Louisiana Politics: National political group is targeting Gov. Edwards
America Rising Squared and America Rising PAC have been reaching out to reporters in Louisiana on a regular basis since December to push alternative takes on stories involving Gov. John Bel Edwards.
Budget stories and the administration’s approach to revenue have been the focus so far.
The conservative group, which largely plays in national politics, is no stranger to Louisiana’s federal races. But its interest in a statewide post is something new.
Jeremy Adler, a spokesperson for America Rising Squared, said his organization “likes to keep tabs on all Democrats running for or in office and seek to highlight their vulnerabilities.”
But he added that Edwards is near the top of their list in terms of governors around the country.
“Obviously, John Bel Edwards is going to be a ripe target through 2019, so we definitely plan to keep tabs on him for now and make sure that people in Louisiana and across the country see that he’s taking the state in the wrong direction,” said Adler.
Gov. John Bel Edwards’ re-election campaign has raised $3.6 million since he was elected governor in 2015, according to a new annual report filed with the state Board of Ethics last week.
Overall the governor’s campaign raised $3.2 million in calendar year 2016, and it closed the year with $3.2 million in the bank.
The governor has repeatedly said that he intends to run for re-election in 2019 and he appears to have a very aggressive approach to fundraising.
There were 1,636 contributors in 2016 to the governor’s campaign last year.
But he did take a break from the pace during the legislative sessions last year and during the police-involved shootings in Baton Rouge or the historic floods that momentarily crippled portions of the state.
By comparison, former Gov. Kathleen Blanco raised $1.8 million in her first year in office, including $1.6 million from Louisiana. Former Gov. Bobby Jindal raised nearly $2.5 million in his first year, including $25 million from in-state donors.
Rainwater for FEMA?
Paul Rainwater, a lobbyist with Cornerstone Government Affairs, has confirmed that he’s under consideration for the top job with the Federal Emergency Management Agency.
Rainwater, who ran the Louisiana Recovery Authority following hurricanes Katrina and Rita, is no stranger to a crisis.
He served in similar leadership roles under former Govs. Kathleen Blanco and Bobby Jindal.
Rainwater is said to have been in touch with the administration of President Donald Trump.
Treasurer candidate launches whistleblower site
As lawmakers prepare for a regular legislative sessions where the budget will take centerstage, Rep. John Schroder’s campaign for treasurer has quietly launched a new website — StopLouisianaWaste.com — that allows anyone to “anonymously report state waste.”
“We talk about state government waste but we don’t really know how bad it is or how deep it goes,” said Schroder, R-Covington. “I intend to find out.”
A more civil tone on The Hill
A bipartisan group of 46 freshman members of the 115th U.S. Congress are backing a “Commitment to Civility” document that was drafted by Congressman Mike Johnson.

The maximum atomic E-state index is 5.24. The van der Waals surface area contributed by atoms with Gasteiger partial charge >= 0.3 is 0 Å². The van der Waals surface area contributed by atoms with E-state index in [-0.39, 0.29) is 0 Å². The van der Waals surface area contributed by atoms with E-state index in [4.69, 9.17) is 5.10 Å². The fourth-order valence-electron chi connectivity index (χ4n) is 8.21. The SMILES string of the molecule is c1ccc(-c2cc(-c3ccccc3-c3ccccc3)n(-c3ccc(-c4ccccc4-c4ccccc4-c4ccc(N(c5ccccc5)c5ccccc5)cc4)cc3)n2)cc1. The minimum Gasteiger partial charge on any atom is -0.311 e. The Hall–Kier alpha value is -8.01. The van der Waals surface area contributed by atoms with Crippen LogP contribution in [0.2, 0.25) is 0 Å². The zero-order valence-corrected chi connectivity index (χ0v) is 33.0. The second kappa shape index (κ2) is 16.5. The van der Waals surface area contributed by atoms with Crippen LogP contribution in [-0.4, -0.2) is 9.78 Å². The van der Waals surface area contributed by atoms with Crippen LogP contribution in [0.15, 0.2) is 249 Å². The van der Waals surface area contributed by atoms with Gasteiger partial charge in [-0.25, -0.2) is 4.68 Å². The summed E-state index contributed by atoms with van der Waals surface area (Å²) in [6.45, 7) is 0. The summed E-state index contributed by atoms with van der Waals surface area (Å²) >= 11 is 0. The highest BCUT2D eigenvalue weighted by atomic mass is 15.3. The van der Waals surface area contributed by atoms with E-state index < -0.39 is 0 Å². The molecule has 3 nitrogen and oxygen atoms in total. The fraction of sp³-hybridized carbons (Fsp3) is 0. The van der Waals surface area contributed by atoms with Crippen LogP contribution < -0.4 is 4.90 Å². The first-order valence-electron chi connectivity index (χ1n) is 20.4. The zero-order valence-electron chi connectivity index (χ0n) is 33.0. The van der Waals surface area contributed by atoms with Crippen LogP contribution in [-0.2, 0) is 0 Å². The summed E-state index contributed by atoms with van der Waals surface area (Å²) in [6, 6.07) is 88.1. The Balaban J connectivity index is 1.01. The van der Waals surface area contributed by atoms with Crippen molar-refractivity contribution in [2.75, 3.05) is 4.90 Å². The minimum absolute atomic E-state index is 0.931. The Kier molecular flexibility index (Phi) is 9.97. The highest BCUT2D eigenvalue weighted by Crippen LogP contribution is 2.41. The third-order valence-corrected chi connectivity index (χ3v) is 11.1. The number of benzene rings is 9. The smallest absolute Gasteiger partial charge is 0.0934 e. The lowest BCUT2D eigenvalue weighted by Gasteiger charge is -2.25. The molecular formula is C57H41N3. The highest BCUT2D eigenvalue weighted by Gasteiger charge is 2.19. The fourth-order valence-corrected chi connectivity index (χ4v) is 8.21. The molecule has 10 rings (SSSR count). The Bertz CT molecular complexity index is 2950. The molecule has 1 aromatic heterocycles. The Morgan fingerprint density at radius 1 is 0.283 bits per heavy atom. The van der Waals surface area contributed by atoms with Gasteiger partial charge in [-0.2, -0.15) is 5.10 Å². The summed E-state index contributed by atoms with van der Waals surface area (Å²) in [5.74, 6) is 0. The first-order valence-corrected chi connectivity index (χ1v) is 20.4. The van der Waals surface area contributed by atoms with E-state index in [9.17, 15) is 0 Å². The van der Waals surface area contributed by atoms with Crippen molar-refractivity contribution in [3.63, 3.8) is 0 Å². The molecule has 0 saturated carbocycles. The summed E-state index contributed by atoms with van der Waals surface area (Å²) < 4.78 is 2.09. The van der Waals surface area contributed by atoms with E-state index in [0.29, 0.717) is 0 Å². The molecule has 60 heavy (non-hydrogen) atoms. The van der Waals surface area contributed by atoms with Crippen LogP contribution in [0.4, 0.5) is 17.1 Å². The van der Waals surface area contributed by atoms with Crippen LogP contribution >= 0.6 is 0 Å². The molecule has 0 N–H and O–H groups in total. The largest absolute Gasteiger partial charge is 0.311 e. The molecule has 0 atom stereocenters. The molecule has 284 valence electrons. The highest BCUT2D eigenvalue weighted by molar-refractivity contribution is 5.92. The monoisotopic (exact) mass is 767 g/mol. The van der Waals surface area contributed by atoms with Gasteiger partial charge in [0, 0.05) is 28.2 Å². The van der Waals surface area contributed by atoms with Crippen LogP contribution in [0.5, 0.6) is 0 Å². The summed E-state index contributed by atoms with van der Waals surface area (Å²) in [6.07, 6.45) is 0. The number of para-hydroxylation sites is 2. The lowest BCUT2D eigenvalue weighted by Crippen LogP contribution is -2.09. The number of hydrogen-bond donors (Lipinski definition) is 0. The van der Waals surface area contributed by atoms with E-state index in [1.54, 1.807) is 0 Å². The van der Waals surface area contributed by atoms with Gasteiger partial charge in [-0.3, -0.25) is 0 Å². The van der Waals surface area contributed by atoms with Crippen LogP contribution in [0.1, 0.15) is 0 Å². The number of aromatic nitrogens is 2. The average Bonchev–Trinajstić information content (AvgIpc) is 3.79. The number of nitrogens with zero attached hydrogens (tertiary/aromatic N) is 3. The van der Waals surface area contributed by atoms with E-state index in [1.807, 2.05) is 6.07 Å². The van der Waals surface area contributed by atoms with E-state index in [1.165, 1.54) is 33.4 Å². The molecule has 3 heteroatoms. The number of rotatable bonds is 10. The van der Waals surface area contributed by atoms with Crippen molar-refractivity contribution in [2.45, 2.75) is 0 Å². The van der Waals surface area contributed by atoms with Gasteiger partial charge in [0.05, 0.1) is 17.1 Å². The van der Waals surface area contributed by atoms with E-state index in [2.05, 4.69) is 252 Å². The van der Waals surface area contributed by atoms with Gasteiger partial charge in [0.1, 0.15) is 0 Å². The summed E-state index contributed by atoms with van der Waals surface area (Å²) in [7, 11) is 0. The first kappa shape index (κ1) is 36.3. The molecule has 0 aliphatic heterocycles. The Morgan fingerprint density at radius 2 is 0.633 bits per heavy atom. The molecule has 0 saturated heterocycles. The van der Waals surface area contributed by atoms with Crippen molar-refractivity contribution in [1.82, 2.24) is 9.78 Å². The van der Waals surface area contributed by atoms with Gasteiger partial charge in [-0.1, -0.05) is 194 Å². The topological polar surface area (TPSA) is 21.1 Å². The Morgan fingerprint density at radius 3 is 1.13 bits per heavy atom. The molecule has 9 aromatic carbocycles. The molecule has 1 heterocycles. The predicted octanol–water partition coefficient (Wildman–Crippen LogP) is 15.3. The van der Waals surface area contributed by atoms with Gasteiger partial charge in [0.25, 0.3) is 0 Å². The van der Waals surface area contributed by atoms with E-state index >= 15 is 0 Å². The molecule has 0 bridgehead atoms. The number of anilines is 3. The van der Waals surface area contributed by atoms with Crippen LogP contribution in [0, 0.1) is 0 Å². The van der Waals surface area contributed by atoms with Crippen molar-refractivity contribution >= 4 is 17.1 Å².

A Republican from Shreveport who was elected last fall, Johnson said the issue will eventually be debated on the floor.
The exercise is meant to “restore collegiality, trust and civility to the Congress, encourage productive dialogue, and work to build consensus and the public’s trust in America’s institutions.”
Political History: The house
that Huey Long built
This spring will mark the 85th anniversary (May 16, 1932) of the dedication of the state Capitol building in Baton Rouge.
The Capitol is 450 feet tall and has 34 stories, including a couple that are not open to the public.
According to documents maintained by the National Register of Historic Places, one of those private spaces can be found on the 24th floor, where late Gov. Huey Long kept an apartment.
While it was a lofty perch from which to view his political empire, Long insisted that his bouts with hay fever were alleviated by being at that height, away from south Louisiana’s pollen and dust.
The building, a National Historic Landmark, is the tallest capitol building in the nation and is lovingly known as the “house that Huey built.” (The Kingfish used money that his office controlled to get construction started.)
It cost $5 million to build and was overseen by architect Leon C. Weiss — in fact it only took a year and a half for the building to be designed, constructed and ornamented.
It’s also not a completely hometown production. The Louisiana Capitol was actually modeled after the Nebraska State Capitol and its exterior is made of Alabama limestone.
When asked by his staff what should be done with the Old State Capitol, Long remarked, “Turn it over to some collector of antiques.”
While Long’s legacy and Louisiana’s Capitol will forever be linked, the infamous governor actually missed the dedication of the building because he was in Washington, D.C.
They said it
“The reason I wear cowboy boots is because it gets pretty deep around here.”
—Sen. Barrow Peacock, standing on the Senate floor
“That’s a load of bull, and we all know it.”
—Sen. Neil Riser, on state spending efficiencies, in The Monroe News-Star
For more Louisiana political news, visit www.LaPolitics.com or follow Jeremy Alford on Twitter @LaPoliticsNow.